Tuesday, June 21, 2011
The end of the school year is bittersweet. Each year, I say goodbye to many wonderful students, some of whom first came to me when they were in middle school. By the time they graduate, these students have gained not only size and maturity but also a sense of perspective that will take them far in life. They know that they’ve survived the rigors of high school and have the skills to thrive during their college years. As I tell their parents, anything that I teach these students is more than paid back by what they have taught me.
What stood out about the members of the Class of 2011 was their essay writing. This year, I had a bumper crop of original essays. I loved the topics. One student equated his approach to problem solving to that of a method for analyzing baseball using in-game statistics. (What did I say about learning from my students?) One of my students’ essays was so wonderful that I submitted it to college expert Bruce Hammond, and I’m thrilled to say that it will appear in the next edition of Fiske Real College Essays That Work. Each time I read that essay – it’s about old movies – I felt as if I were on a journey.
A common theme for student authors was misconceptions. A young lady wrote about the contrast between her tiny handwriting and her real-life self. A student athlete wrote how his imposing size is not an indicator of his values and intelligence. A budding engineer with impeccable test scores decided to focus on erroneous perceptions people had of him for a variety of reasons, from living in Kansas to being an only child. As I said to all of these students, “Only you could write that essay!” Thanks for having me along for the ride.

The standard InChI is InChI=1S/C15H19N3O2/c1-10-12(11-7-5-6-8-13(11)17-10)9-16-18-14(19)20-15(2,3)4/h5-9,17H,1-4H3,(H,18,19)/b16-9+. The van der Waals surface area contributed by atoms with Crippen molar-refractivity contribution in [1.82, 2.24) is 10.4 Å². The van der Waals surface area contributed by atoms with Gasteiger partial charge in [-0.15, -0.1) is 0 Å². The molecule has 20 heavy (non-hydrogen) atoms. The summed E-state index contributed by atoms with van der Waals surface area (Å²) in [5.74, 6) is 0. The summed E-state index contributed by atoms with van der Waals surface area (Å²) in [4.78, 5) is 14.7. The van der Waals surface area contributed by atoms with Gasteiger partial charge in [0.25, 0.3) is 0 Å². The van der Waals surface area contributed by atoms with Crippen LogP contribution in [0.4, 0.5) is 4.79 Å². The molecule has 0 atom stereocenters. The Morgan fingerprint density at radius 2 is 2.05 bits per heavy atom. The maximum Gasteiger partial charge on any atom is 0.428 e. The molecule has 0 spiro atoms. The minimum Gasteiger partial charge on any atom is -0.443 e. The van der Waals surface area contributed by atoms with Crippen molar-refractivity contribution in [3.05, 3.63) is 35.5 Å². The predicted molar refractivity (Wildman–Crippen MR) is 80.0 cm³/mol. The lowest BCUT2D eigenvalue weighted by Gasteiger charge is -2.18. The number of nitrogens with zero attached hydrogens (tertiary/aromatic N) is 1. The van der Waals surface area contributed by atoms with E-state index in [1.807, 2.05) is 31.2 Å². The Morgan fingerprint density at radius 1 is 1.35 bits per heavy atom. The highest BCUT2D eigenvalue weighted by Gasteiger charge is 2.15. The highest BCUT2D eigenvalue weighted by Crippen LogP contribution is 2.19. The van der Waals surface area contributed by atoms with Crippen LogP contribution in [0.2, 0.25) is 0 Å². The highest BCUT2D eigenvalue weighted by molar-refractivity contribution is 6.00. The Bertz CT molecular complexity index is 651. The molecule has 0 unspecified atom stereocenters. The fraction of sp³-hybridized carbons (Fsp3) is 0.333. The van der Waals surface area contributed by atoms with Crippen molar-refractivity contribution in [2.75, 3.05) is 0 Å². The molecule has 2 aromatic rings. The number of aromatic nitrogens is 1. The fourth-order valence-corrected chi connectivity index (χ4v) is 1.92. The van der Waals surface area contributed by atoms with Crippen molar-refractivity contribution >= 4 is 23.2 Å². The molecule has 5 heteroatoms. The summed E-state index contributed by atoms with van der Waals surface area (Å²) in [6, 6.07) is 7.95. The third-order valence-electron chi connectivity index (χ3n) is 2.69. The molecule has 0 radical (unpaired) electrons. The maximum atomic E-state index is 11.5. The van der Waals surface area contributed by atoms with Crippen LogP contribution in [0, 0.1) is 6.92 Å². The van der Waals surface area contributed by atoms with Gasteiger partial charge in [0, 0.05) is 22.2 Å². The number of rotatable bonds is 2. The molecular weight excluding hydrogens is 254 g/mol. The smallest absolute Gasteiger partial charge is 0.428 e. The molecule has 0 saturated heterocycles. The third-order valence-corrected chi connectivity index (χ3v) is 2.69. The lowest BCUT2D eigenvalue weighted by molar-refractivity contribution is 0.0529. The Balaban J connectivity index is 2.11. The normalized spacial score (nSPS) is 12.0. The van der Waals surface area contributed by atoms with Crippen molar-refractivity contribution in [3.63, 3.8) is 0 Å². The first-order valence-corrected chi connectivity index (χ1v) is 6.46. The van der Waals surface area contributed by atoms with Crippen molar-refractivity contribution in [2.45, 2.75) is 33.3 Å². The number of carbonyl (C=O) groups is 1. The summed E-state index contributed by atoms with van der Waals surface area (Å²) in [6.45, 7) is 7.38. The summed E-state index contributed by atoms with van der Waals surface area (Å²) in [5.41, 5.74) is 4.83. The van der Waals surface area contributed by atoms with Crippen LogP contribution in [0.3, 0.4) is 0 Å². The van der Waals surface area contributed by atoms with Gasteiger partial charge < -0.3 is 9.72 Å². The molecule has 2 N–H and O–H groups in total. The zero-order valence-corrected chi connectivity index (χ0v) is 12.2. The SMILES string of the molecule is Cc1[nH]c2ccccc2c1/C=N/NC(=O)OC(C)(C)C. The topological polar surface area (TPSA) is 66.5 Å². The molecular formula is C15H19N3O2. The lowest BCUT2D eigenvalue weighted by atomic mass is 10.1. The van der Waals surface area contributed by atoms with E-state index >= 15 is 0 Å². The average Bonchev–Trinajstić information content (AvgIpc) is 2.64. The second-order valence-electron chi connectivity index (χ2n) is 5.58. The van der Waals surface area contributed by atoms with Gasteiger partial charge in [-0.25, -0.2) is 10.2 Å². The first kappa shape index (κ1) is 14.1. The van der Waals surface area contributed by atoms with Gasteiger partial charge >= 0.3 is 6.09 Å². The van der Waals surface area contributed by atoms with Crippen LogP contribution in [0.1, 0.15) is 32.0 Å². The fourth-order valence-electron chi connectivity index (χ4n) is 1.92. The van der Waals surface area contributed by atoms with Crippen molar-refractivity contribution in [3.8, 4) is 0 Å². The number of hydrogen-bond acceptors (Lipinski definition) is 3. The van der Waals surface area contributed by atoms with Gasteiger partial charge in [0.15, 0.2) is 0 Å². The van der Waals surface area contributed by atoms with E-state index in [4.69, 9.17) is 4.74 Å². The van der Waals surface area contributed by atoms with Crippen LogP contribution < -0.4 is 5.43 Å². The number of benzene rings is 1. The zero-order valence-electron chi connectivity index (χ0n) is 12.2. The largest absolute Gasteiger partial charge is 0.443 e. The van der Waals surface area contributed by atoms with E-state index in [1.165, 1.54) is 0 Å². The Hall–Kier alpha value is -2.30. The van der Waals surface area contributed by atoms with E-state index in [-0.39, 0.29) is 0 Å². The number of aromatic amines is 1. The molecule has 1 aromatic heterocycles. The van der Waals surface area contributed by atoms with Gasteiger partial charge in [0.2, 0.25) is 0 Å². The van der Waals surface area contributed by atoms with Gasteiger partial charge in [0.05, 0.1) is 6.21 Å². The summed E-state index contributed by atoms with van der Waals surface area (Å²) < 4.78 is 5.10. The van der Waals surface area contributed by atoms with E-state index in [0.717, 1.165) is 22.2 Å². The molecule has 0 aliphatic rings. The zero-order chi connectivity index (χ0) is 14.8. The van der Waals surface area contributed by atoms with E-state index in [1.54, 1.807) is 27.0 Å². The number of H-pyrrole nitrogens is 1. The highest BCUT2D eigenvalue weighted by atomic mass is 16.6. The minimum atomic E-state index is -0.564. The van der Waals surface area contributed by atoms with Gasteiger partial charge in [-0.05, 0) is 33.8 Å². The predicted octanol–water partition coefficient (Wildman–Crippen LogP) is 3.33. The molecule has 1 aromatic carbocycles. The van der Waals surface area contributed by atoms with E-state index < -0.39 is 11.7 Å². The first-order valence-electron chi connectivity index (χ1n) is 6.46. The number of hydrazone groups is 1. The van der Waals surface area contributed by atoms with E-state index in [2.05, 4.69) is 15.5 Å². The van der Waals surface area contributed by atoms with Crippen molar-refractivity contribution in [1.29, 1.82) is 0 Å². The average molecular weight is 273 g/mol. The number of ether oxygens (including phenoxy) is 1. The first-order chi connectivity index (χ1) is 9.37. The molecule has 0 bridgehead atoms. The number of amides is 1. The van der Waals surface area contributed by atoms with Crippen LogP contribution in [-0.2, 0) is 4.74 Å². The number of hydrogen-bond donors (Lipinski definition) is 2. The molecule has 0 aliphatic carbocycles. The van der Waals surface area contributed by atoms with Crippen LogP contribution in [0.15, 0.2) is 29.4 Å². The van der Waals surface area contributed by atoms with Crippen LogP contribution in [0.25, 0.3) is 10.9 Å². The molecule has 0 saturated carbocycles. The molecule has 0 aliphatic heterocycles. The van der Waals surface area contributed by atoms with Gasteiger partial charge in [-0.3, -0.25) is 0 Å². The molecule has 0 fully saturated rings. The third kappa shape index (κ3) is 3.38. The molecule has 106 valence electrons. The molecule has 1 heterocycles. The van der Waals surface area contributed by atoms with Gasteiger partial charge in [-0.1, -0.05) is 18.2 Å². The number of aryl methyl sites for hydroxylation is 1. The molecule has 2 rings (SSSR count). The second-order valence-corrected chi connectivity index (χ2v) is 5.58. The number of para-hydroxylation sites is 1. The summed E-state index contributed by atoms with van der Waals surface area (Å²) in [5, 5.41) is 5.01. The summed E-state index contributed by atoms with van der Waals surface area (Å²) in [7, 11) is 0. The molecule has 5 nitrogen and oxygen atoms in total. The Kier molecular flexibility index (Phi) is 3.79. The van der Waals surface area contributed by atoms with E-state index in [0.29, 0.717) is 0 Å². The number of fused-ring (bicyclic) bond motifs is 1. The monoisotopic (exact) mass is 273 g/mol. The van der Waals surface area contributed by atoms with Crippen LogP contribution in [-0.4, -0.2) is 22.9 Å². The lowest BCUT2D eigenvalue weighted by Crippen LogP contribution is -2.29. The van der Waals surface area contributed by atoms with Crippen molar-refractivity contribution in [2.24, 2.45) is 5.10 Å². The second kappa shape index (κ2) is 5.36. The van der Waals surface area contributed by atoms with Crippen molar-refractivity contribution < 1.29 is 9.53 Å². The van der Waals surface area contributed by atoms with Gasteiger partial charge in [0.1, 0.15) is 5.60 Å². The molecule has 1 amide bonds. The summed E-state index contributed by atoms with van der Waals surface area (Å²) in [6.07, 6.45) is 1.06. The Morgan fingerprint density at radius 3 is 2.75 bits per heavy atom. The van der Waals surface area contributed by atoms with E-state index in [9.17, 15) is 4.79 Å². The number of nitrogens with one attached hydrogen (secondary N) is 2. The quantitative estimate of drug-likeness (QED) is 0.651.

Note to applicants: Up until now, the Common App placed no word limit on the Personal Essay. However, for 2011-2012, the organization is asking applicants to write 250-500 words. When announcing the change, Rob Killion, director of the Common Application, explained that essays with no word limit proved “far too long, less well-written . . . often skimmed rather than read by admissions officers.” I understand that admissions officers are overwhelmed with record-high volumes of applicants. However, many of my students found that they could readily write about 700 words once they found a topic that was truly their own. For some students, the new rule may present an editing challenge; for others, it will be a relief. By the way, the Common App had a 500-word cap on its essay for over 30 years – long before automated word and character counts became commonplace. (To see the 2011-2012 Common App, click here.)
Another note: Many times, students are tempted to write about serious topics such as overcoming an illness, compensating for a learning disability or dealing with a death in the family. I usually do not recommend that students focus on these topics in the Personal Essay. However, certain cases warrant an explanation, so the Common App tells students, “Please attach a separate sheet if you wish to provide details of circumstances or qualifications not reflected in the application.” That is the place to elaborate on extraordinary circumstances.
I’m writing this blog on the day of the Summer Solstice. We all know that summer is a great time to get fit, spend some quality family time and clean up the clutter. However, I strongly encourage rising seniors to, at a minimum, come up with a list of possible Personal Essay topics, and try to draft the essay by August. After all, the start of school isn’t too far away.